Distribution and habits of the Sclater’s Lark <i>Spizocorys sclateri</i> on the Aberdeen Plain, South Africa


  • Alan Tristram Kenneth Lee Private
  • Stefan Theron




Larks, Arid Zone, Sclater's Lark, Karoo, habitat association, conservation, endemic species, citizen science, BirdMap


Sclater’s Lark Spizocorys sclateri is classified as Near Threatened by the IUCN and is described as a species endemic to the arid Karoo biomes, which stretch from South Africa through to central Namibia. It is a rare and poorly understood species. We report on intensive BirdMap sampling by author ANON using the BirdLasser app across the Aberdeen Plain, that section of the Karoo south of the escarpment to better understand patterns of occurrence for this subpopulation. We also report on incidental surveys across the Greater Karoo, and comment further on a formal survey across the Karoo conducted between 2017-2018. Surveys around Beaufort West indicate a strong preference for a specific type veld associated with calcrete derived soils, with the indicator plant species Salsola tuberculata. We mapped these sites using their distinctive visual signature using Google Earth for the Aberdeen plain, suggesting suitable available habitat covering a prime area of 158 km2 and area of mixed habitat suitability of 685 km2. Monitoring from 2017 – 2022 at waterpoints for livestock indicate year-round occurrence, suggesting the species is resident in the Aberdeen plain, with no evidence for nomadism. Validation expeditions to parts of the range north of the escarpment suggest the strong habitat association identified for the Aberdeen plain also applies to that population. We raise concerns regarding this habitat for ‘big development’ and suggest this species is flagged as a species of conservation concern during environmental impact assessments, as there are no populations in formally protected areas.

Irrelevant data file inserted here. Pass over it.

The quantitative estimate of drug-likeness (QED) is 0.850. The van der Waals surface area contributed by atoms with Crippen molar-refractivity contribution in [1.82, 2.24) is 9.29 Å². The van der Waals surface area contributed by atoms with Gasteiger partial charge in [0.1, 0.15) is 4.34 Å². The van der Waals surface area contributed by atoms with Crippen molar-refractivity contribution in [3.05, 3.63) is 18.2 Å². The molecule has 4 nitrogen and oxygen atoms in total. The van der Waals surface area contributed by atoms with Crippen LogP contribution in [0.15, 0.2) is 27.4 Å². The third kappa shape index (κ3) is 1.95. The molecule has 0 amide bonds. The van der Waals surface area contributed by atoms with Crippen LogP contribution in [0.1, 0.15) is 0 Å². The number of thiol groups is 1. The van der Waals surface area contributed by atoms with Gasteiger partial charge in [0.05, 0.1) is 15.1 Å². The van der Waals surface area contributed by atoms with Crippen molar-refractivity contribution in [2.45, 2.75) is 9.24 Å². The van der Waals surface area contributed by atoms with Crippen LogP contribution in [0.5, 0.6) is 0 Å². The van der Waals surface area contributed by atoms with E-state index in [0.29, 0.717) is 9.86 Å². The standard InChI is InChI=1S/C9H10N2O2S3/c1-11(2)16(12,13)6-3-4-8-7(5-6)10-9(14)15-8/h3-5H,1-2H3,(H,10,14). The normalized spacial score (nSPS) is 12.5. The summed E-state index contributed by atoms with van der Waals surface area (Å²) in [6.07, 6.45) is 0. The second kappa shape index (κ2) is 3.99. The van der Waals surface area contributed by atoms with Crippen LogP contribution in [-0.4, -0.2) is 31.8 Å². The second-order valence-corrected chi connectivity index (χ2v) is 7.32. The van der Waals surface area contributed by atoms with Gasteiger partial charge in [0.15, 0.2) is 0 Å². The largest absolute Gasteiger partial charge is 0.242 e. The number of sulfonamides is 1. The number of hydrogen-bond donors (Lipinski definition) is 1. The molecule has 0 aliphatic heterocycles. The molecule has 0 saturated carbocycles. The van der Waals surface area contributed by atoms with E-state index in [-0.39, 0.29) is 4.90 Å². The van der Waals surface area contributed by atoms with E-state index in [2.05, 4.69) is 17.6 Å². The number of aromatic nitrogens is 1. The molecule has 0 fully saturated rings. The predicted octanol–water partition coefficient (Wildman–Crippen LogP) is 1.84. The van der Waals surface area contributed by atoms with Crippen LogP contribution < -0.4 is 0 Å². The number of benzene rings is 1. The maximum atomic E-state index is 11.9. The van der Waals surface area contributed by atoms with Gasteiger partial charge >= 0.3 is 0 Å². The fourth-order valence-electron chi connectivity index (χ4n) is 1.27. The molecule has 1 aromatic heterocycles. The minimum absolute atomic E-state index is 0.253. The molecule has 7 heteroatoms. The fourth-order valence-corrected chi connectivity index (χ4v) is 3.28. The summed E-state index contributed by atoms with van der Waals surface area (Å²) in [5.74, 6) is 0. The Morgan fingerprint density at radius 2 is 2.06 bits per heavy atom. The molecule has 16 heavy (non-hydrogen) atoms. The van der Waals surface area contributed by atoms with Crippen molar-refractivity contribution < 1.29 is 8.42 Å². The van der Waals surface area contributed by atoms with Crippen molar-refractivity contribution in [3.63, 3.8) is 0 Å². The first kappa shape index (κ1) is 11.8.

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How to Cite

Lee, A. T. K. and Theron, S. (2023) “Distribution and habits of the Sclater’s Lark <i>Spizocorys sclateri</i> on the Aberdeen Plain, South Africa”, Afrotropical Bird Biology:<br /> Journal of the Natural History of African Birds, 3. doi: 10.15641/abb.v3i.1298.



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